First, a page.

Some of the more memorable short stories for me:

        “The Mechanical Answer” (Astounding Science Fiction, May1948) – a very early AI story that I found a bit ahead of its time.

        “A Child is Crying” (Thrilling Wonder Stories, December1948) – featuring a super-intelligent, telepathic child who can mathematicallypredict the future. Really bleak, but it sticks with you. “Flaw” (Startling Stories, January 1949) – a really somber and pessimisticstory about space travel narrated by an astronaut’s widow. The science is a bitdated if I recall correctly, but it still has a very sobering message about thepossibility of space travel, or the potentialities of what humans canaccomplish outside of our home planet.

        “Vanguard of the Lost” (Fantastic Adventures, May 1950) – akind of humorous story about alien visitation that is more about poking fun atSF and SF fandom.

        “Susceptibility” (Galaxy Science Fiction, January 1951) –another light-hearted one about a bureaucrat from Earth’s colonial administrationvisiting an out-of-the-way Earth colony in which everyone decided to live arustic life and eschew the conveniences of modern technology. I found it a bitreminiscent of Eric Frank Russel’s novel And Then There Were None (which waspublished in that same year).

        I could go on – there’s over 40 of these that I’d read backthen and like I indicated, there’s hardly any that I would consider not worthreading. In fact, I found his shorter prose mostly better than the two SFnovels he published in the early 1950s (Wine of the Dreamers and Ballroom ofthe Skies).

        By the way, I’m assuming you’re familiar with the InternetArchive, where all of the magazines mentioned above can be found. I’d suggestgoing to the Internet Speculative Fiction Database (https://www.isfdb.org/cgi-bin/index.cgi)and doing a name search for “John D. MacDonald” – you’ll get a complete listingof his SF prose, including the works published under several pseudonyms.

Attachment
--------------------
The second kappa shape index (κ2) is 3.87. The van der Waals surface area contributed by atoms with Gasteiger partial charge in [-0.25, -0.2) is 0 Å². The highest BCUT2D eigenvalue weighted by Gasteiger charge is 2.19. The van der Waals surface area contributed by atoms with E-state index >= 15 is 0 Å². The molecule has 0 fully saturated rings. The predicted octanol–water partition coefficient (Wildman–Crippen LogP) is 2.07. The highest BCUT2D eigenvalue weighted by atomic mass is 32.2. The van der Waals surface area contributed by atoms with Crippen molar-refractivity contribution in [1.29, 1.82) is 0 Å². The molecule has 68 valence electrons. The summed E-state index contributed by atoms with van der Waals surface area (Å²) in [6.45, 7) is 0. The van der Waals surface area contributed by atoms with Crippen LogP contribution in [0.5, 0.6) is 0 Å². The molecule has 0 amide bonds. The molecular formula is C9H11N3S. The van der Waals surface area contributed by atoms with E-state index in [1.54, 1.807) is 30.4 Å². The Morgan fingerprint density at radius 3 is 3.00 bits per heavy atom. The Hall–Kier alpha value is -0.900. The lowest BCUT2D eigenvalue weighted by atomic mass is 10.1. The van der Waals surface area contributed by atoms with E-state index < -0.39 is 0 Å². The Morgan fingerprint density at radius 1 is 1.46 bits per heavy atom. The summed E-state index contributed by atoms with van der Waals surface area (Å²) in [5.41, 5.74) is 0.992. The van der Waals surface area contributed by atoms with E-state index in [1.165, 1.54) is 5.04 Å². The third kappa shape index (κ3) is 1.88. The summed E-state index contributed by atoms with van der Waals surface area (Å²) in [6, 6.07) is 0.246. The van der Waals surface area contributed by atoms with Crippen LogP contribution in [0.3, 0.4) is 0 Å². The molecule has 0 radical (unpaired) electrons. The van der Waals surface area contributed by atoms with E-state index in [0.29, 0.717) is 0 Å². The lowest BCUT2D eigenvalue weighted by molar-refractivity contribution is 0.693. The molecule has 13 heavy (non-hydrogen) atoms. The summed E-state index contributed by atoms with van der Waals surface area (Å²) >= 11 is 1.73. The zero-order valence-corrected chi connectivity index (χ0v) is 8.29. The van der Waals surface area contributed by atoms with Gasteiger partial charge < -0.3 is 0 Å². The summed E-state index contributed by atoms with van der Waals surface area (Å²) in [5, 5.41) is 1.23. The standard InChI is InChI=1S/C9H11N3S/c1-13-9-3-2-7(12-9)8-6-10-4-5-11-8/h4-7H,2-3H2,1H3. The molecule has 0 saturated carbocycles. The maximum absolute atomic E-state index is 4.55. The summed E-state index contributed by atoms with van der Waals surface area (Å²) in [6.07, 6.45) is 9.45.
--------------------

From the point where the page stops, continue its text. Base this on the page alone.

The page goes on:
• Re-Internet Archive — absolutely. I find the resource indispensable. I even provided a link in this review!

          Of the bunch, “Flaw” (Startling Stories, January 1949) sounds the most like something that would appeal to me. And maybe fit my recently defunct series searching for “SF short stories that are critical in some capacity of space agencies, astronauts, and the culture which produced them.” The last story I featured: https://sciencefictionruminations.com/2022/01/26/short-fiction-review-walter-m-miller-jr-s-the-hoofer-1955/

          • Here’s a few more by MacDonald that might fit that theme:

            “Delusion Drive” (under pseudonym Peter Reed; Super Science Stories, April 1949) astronauts in FTL space travel, the story revolves around seasoned vets messing with a newbie

            “The First One” (Startling Stories, January 1950) about an astronaut who’s supposed to fake the first flight to the moon and back “Journey for Seven” (Thrilling Wonder Stories, April 1950) ‘novelet’ that touches on space travel, as main characters become astronauts after becoming invulnerable “Escape to Fear” (under pseudonym Peter Reed; Super Science Stories, July 1950) involves space flight/astronauts trying to figure out how to elude a hostile alien spacecraft “Final Mission” (Planet Stories, November 1950) focuses on grizzled veteran astronauts/space travelers who can’t adjust to life on Earth, so they’re sent back on one last mission; the structure is interesting, because it’s told in the form of snippets from news reports, club minutes and even a play about the situation. (I found this one thematically similar – albeit far shorter – to Stanislaw Lem’s Return from the Stars).

            • That collection is fine, although it includes a story from the 1960s, “The Annex” which is non-genre or, at best, psychological horror (also the weakest in the book in my opinion).
              However, I think the best way to read MacDonald’s SF prose is to track down the original pulps in which they appeared at the Internet Archive – as Mr. Boaz has been doing.

          • Apologies for the formatting on these last few messages (i.e., words stuck together and run-on sentences); like I said, WordPress won’t let me log in, but when I e-mail the replies this is the result…

            • No need to apologize. I’m sorry that WordPress isn’t working as designed.

              I’ve already posted my review of “Flaw.” I really enjoyed it — and it fit my series perfectly.